Sunset District Building to be Preserved for Affordable Housing Through Small Sites Program - NBC Bay Area
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Sunset District Building to be Preserved for Affordable Housing Through Small Sites Program

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    Sunset District Building to be Preserved for Affordable Housing Through Small Sites Program
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    In an effort to preserve affordable housing for longtime San Francisco residents, Mayor London Breed and Supervisor Gordon Mar on Friday celebrated the acquisition and preservation of a six-unit building in the city's Outer Sunset neighborhood.

    The building at 3544 Taraval St. was recently acquired by the city's Small Sites Program, making it just one of a handful of properties acquired by the program in the city's Westside.

    The move will help ensure that the six multi-generational families that live in the six two-bedroom units can stay in the area, without fearing displacement.

    "As we work to build more affordable housing, we need to also preserve the affordable housing we already have," Breed said in a statement.

    Under the program, she said, "six longtime Outer Sunset families will be able to stay in their neighborhood -- without worrying about rising rent."

    Mar called the move "a significant turning point" for his supervisiorial district, District 4, which has the lowest number of homes acquired under the program.

    "As we work on new construction projects like the Francis Scott Key Educator Housing, we also need to preserve and protect existing affordable housing and longtime residents -- our senior, immigrant, and working class neighbors -- so they keep the Sunset a place where complete communities thrive," he said.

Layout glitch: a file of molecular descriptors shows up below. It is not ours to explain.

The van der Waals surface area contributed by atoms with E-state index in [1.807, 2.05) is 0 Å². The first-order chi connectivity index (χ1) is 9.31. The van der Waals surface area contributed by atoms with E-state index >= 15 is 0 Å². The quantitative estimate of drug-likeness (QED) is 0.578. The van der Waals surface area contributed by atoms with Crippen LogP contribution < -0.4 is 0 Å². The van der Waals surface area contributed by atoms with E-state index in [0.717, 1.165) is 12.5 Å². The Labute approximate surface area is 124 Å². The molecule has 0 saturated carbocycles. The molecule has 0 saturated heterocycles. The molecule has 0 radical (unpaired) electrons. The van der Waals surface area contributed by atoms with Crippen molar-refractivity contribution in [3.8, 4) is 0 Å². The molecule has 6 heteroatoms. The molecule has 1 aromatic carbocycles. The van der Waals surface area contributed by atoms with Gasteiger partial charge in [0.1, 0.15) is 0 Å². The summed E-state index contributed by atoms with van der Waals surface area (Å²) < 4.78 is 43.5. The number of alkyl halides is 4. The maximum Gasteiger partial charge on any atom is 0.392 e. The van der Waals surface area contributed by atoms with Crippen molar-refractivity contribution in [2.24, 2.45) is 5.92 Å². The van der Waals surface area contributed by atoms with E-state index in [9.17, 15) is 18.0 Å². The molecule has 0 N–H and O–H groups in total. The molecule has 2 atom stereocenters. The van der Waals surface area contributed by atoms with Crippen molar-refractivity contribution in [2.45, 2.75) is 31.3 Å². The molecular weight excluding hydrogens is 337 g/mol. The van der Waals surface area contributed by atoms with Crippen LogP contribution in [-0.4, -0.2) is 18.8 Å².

The apartments at 3544 Taraval St. serve low- to moderate-income households with an average income of 62 percent of the area's median.

    The property was acquired by the city's Small Sites Program after Mar identified the site and engaged it with the Mission Economic Development Agency, which then moved to acquire it this month.

    The acquisition was financed with a $2.48 million loan from the San Francisco Accelerator Fund.

    Rehabilitation of the building is projected to cost $400,000, consisting of unit upgrades, seismic strengthening, fire system installation, exterior renovations, water heater replacements, electrical system upgrades and refurbishing of kitchens and bathrooms.

    "As retired seniors with limited income here for 28 years, we couldn't sleep since this building went up for sale, worried a developer would evict us older tenants," said building resident Ming Yong Lee. "We are thankful for Supervisor Mar and Mayor Breed for choosing our building so we can continue living in the Sunset, where it is safe, where we can shop at Chinese businesses, and where there are places to walk and senior services nearby."

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